Hyosub Shin / hshin@ajc.com / December 2014 AJC file photo

Atlanta Streetcar cites progress after critical audit

The Atlanta Streetcar is making significant progress in fixing problems identified in a critical audit of its performance late last year, the city of Atlanta and MARTA said in a joint letter to the Georgia Department of Transportation.

The response from the city and transit agency to the audit came in the form of a Jan. 29 letter, which highlights the system’s progress since the review was completed by GDOT in late October. That 129-page GDOT report listed a number of concerns with the city and MARTA’s joint handling of the $98 million system, which had already been slammed for safety breaches, security breaches and high staff turnover during the course of its first year of operation.

The state proposed 55 action plans to correct the problems, which included a lack of clarity when it came to who was running the streetcar, vacancies in “safety-critical” positions, inadequate training, maintenance deficiencies and improper documentation.

According to the letter, key improvements achieved since the audit are as follows:

  • Vacancy rate is now 18 percent, among a total of 24.5 full-time equivalent employees in the required organizational structure.
  • Security has been stepped up with the addition of fare enforcement officers and an Atlanta Police Department streetcar coverage plan that includes foot patrols.
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    With regard to staffing, two new full-time operators are in training and are expected to be certified in mid-February. A new maintenance technician has been hired. And a new compliance manager, interim maintenance supervisor and maintenance superintendent also have been put in place. The city is recruiting two additional maintenance technicians and has scheduled interviews for new operators, dispatchers and a data analyst.

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    In terms of training, a tabletop exercise was conducted Dec. 18 among streetcar staff and safety personnel to hone emergency preparedness skills. The staff also completed required crane and forklift training in December and is scheduled to complete at least three other required training programs in the first quarter of this year.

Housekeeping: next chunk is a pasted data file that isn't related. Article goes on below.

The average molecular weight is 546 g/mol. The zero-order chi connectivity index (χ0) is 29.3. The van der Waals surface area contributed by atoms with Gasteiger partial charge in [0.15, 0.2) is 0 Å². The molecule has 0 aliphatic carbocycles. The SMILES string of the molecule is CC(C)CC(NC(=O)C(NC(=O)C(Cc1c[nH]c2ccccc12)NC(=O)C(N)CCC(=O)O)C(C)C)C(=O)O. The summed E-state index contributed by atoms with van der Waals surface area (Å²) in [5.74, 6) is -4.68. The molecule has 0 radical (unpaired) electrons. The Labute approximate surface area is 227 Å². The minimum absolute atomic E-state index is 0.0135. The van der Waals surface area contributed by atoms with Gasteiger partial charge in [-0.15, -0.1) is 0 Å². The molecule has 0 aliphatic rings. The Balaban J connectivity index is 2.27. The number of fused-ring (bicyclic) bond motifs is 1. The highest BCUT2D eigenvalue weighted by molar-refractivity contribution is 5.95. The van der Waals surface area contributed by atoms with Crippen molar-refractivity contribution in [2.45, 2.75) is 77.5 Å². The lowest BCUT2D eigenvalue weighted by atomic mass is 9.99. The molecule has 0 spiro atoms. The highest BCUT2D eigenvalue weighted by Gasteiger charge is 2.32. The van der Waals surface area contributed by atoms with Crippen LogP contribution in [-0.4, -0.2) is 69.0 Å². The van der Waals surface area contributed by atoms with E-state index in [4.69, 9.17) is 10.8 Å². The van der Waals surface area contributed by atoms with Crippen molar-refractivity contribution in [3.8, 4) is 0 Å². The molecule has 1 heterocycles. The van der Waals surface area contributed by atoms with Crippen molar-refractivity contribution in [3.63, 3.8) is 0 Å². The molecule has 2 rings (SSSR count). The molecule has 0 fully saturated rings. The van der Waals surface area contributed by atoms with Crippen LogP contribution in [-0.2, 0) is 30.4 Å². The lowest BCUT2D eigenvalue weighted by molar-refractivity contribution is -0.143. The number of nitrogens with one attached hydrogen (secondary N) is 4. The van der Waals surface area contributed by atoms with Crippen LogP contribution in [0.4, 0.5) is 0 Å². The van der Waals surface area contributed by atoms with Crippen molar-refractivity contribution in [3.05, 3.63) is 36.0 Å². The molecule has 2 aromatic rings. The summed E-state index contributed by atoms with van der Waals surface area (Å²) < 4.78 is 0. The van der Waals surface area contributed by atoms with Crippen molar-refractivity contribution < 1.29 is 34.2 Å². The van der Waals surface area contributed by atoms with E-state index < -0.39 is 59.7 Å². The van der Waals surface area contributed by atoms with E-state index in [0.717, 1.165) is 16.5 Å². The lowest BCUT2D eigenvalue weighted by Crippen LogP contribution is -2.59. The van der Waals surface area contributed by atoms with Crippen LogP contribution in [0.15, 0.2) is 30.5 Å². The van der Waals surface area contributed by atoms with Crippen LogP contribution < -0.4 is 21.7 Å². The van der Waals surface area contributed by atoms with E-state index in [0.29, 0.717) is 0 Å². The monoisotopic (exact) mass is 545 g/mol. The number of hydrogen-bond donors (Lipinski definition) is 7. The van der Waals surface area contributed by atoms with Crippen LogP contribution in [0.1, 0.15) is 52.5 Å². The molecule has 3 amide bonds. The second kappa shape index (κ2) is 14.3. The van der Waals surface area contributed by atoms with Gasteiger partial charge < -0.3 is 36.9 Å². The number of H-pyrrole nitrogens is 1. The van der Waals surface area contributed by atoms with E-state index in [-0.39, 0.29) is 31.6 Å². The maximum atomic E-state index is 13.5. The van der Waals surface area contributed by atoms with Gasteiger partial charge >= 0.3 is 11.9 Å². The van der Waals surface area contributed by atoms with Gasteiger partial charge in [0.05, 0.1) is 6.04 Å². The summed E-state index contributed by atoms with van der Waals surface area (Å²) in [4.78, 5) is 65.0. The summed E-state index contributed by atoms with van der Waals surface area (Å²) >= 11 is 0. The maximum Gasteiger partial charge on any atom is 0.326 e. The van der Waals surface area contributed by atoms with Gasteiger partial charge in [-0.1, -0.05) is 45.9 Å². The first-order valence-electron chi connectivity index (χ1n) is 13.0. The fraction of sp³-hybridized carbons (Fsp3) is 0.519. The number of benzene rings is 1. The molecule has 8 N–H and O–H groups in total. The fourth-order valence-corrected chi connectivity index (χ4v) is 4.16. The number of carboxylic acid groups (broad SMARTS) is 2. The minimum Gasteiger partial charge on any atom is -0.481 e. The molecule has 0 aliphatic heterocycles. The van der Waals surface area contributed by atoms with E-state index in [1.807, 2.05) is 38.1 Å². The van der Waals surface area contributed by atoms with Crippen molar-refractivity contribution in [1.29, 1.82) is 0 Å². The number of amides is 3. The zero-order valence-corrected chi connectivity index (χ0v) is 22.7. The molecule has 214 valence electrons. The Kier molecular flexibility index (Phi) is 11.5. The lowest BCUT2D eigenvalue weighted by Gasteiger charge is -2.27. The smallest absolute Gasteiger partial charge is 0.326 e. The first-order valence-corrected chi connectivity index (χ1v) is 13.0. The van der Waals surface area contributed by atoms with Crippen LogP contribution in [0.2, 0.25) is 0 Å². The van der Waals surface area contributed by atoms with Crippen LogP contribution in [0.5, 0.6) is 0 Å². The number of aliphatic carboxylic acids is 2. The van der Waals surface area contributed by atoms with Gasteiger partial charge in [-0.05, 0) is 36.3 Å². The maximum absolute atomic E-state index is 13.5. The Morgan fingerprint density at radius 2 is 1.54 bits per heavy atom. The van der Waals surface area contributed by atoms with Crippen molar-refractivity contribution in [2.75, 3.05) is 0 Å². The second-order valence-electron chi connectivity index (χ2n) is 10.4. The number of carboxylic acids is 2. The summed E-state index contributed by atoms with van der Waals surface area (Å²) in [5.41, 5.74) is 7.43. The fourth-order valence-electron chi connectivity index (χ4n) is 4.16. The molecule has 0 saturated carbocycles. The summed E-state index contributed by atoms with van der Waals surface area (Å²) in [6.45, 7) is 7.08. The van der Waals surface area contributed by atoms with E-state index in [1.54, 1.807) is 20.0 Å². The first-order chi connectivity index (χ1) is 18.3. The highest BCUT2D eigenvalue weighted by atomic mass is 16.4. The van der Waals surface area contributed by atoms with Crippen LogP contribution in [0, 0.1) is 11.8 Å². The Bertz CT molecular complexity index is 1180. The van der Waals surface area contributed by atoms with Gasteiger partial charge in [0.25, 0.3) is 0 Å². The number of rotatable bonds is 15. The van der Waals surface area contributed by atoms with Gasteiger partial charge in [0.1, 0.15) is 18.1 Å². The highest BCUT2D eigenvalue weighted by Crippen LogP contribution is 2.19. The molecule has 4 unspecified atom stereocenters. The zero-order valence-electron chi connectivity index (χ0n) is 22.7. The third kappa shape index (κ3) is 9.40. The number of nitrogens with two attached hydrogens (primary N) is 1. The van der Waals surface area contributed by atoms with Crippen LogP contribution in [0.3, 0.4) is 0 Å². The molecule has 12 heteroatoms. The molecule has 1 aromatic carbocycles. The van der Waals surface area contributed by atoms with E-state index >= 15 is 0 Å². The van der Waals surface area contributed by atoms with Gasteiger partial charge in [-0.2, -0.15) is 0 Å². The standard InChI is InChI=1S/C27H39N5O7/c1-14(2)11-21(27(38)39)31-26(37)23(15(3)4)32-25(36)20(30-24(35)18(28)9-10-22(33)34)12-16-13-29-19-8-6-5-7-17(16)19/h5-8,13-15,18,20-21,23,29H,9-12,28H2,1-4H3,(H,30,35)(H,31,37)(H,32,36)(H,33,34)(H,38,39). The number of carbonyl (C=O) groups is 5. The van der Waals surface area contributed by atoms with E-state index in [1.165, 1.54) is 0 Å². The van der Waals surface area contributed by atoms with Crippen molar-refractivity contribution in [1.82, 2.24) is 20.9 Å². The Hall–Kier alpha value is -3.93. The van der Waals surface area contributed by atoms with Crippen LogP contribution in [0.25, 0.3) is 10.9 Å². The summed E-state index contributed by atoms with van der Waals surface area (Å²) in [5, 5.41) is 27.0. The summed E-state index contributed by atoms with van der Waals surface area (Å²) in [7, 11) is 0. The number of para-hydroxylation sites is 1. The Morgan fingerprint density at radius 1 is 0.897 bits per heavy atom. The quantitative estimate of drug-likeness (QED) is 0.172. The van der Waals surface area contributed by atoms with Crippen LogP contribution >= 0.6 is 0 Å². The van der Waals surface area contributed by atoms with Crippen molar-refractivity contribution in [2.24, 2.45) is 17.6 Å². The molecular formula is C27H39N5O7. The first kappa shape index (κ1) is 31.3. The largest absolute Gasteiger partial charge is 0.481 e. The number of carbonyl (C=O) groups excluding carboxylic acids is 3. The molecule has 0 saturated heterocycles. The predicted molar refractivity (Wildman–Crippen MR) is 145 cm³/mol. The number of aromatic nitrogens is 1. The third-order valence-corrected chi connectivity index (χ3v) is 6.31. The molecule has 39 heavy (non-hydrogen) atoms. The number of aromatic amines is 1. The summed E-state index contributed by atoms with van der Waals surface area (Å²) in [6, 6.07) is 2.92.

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    The maintenance department has been restructured, including with respect to training and compliance with required documentation.

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    The streetcar staff have reviewed and updated more than 60 standard operating procedures.

  • Each successive class of streetcar staff has been optimized and a new training program plan is 85 percent complete.

In December, an Atlanta Journal-Constitution review of the streetcar’s inaugural year found that streetcar boosters overstated the system’s economic development impact and that ridership had fallen short of early projections. The AJC also found that underlying many of its troubles was confusion over who was in charge of the system: the city or MARTA.

Reed told the AJC then that the city was applying lessons learned in its start-up year to improve future operations — sentiments that were echoed in the city’s letter last week to GDOT.

“As we enter the second year of service, we are proud to say that the Atlanta Streetcar is a safe, affordable and convenient transit option connecting east and west Downtown,” the letter said.

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